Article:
# Gravitational potential energy, orbital speed, binding energy.

## Homework Statement

a satellite having a mass of 1800 kg orbits the earth at a distance of 6.3 x 10^5 m above the surface find the gravitational potential energy of the satellite while in orbit, the orbital speed and the binding satellite.

## The Attempt at a Solution

gravitational potential energy
Eg = -GMm/Ro
Eg = -(6.67x10^-11 Nm^2/kg^2)(5.98x10^24kg)(1800kg)/(6.37x10^6m)+(6.3x10^5m)
Eg = -1.03 x 10^11 J

the orbital speed

Ek = 1/2(GMm/Ro)
Ek = 0.5 x -1.03 x 10^11 J
Ek = 5.128277145 x 10^10 J

Ek = 1/2mv^2
V = 7548.57 m/s

binding satellite
Eb = 1/2(GMm/Ro)
Eb = 0.5 x -1.03 x 10^11 J
Eb = 5.128277145 x 10^10 J

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haruspex
Homework Helper
Gold Member
the orbital speed
Ek = 1/2(GMm/Ro)
Whilst that is true, I would prefer to use the equivalence of the gravitational force and the centripetal force required to maintain the orbit. That seems to me to be a more fundamental principle.
binding satellite
Eb = 1/2(GMm/Ro)
I'm not sure about that. Does binding energy take into account the KE? Maybe it does.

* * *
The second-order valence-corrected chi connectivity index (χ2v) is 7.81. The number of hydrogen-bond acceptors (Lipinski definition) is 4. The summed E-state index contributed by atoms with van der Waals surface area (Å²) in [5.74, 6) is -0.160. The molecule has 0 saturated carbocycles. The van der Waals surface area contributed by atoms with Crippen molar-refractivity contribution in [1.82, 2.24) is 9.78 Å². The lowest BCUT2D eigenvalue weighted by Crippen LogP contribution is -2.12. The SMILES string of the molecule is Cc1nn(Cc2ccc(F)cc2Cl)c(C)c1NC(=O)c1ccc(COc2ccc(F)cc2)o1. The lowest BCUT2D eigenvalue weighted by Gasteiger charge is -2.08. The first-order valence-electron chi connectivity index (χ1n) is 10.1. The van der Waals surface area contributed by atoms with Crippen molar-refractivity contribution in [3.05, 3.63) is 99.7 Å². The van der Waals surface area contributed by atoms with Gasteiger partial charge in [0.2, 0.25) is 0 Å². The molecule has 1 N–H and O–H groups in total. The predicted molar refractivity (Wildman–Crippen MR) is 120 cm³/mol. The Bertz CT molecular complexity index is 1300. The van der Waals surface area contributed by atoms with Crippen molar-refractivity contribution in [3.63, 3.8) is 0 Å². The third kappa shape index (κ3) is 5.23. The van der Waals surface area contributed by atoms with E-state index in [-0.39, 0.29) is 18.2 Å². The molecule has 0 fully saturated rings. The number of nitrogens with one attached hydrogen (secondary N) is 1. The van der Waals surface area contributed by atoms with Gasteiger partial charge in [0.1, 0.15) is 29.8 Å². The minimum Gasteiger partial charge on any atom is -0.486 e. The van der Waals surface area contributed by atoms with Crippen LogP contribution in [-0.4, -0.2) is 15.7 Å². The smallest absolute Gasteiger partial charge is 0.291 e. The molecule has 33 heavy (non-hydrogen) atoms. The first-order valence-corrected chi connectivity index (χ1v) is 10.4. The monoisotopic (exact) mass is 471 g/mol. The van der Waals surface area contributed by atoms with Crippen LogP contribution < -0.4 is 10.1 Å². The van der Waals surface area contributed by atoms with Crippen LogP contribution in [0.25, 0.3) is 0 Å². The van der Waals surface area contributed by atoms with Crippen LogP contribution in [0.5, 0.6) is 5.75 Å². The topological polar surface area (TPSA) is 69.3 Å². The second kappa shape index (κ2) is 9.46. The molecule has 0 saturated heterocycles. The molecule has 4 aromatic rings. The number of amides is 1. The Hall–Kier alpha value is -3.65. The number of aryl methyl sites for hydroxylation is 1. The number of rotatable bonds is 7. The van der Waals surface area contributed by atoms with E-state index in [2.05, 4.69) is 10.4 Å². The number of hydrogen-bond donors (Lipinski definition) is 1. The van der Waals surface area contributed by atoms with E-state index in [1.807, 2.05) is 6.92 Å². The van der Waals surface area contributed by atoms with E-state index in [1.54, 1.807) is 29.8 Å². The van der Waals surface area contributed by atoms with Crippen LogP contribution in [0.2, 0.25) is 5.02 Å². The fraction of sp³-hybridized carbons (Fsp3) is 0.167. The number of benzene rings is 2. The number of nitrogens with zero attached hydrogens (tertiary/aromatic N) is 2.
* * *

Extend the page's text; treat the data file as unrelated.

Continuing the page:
Whilst that is true, I would prefer to use the equivalence of the gravitational force and the centripetal force required to maintain the orbit. That seems to me to be a more fundamental principle.

I'm not sure about that. Does binding energy take into account the KE? Maybe it does.
You mean like this

m(v^2/Ro) = GMm/Ro^2 ????

Well binding energy is the energy required for the orbiting satellite to escape. So the total energy should be zero....

Well yes Ek is included...

Eg + Ek = Et1
- GMm/Ro + 1/2GMm/Ro = - 1/2 GMm/Ro

Et1 + Eb = Et2
- 1/2 GMm/Ro + Eb = 0 J
Eb = 1/2 GMm/Ro

haruspex
Homework Helper
Gold Member
You mean like this

m(v^2/Ro) = GMm/Ro^2 ????
Yes.
Well binding energy is the energy required for the orbiting satellite to escape. So the total energy should be zero....

Well yes Ek is included...
OK.